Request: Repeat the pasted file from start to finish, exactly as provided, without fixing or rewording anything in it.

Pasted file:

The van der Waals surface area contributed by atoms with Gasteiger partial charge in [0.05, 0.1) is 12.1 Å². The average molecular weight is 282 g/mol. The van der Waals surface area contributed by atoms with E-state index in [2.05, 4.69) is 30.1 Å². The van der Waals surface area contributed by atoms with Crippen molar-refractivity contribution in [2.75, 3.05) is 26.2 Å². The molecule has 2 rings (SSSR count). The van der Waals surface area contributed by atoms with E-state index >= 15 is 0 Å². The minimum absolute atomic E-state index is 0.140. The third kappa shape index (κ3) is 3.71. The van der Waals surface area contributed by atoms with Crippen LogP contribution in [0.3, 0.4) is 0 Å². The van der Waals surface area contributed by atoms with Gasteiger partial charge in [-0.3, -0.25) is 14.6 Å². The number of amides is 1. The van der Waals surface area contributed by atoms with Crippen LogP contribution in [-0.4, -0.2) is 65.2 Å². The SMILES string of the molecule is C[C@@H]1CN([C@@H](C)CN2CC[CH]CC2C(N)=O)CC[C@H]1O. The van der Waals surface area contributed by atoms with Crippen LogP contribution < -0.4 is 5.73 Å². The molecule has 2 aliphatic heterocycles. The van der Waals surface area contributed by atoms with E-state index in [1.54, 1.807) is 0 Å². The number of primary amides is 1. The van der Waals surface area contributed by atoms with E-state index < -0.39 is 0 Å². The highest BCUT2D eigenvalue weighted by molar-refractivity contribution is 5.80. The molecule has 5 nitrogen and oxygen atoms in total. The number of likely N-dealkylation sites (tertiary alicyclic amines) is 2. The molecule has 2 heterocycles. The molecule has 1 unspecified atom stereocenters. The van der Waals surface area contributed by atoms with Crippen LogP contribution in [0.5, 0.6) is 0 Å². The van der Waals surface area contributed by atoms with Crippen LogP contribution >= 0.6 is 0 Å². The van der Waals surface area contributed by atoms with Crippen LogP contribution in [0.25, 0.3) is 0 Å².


The van der Waals surface area contributed by atoms with Gasteiger partial charge in [0.05, 0.1) is 12.1 Å². The average molecular weight is 282 g/mol. The van der Waals surface area contributed by atoms with E-state index in [2.05, 4.69) is 30.1 Å². The van der Waals surface area contributed by atoms with Crippen molar-refractivity contribution in [2.75, 3.05) is 26.2 Å². The molecule has 2 rings (SSSR count). The van der Waals surface area contributed by atoms with E-state index >= 15 is 0 Å². The minimum absolute atomic E-state index is 0.140. The third kappa shape index (κ3) is 3.71. The van der Waals surface area contributed by atoms with Crippen LogP contribution in [0.3, 0.4) is 0 Å². The van der Waals surface area contributed by atoms with Gasteiger partial charge in [-0.3, -0.25) is 14.6 Å². The number of amides is 1. The van der Waals surface area contributed by atoms with Crippen LogP contribution in [-0.4, -0.2) is 65.2 Å². The SMILES string of the molecule is C[C@@H]1CN([C@@H](C)CN2CC[CH]CC2C(N)=O)CC[C@H]1O. The van der Waals surface area contributed by atoms with Crippen LogP contribution < -0.4 is 5.73 Å². The molecule has 2 aliphatic heterocycles. The van der Waals surface area contributed by atoms with E-state index in [1.54, 1.807) is 0 Å². The number of primary amides is 1. The van der Waals surface area contributed by atoms with E-state index < -0.39 is 0 Å². The highest BCUT2D eigenvalue weighted by molar-refractivity contribution is 5.80. The molecule has 5 nitrogen and oxygen atoms in total. The number of likely N-dealkylation sites (tertiary alicyclic amines) is 2. The molecule has 2 heterocycles. The molecule has 1 unspecified atom stereocenters. The van der Waals surface area contributed by atoms with Crippen LogP contribution in [0.5, 0.6) is 0 Å². The van der Waals surface area contributed by atoms with Crippen LogP contribution >= 0.6 is 0 Å². The van der Waals surface area contributed by atoms with Crippen LogP contribution in [0.25, 0.3) is 0 Å².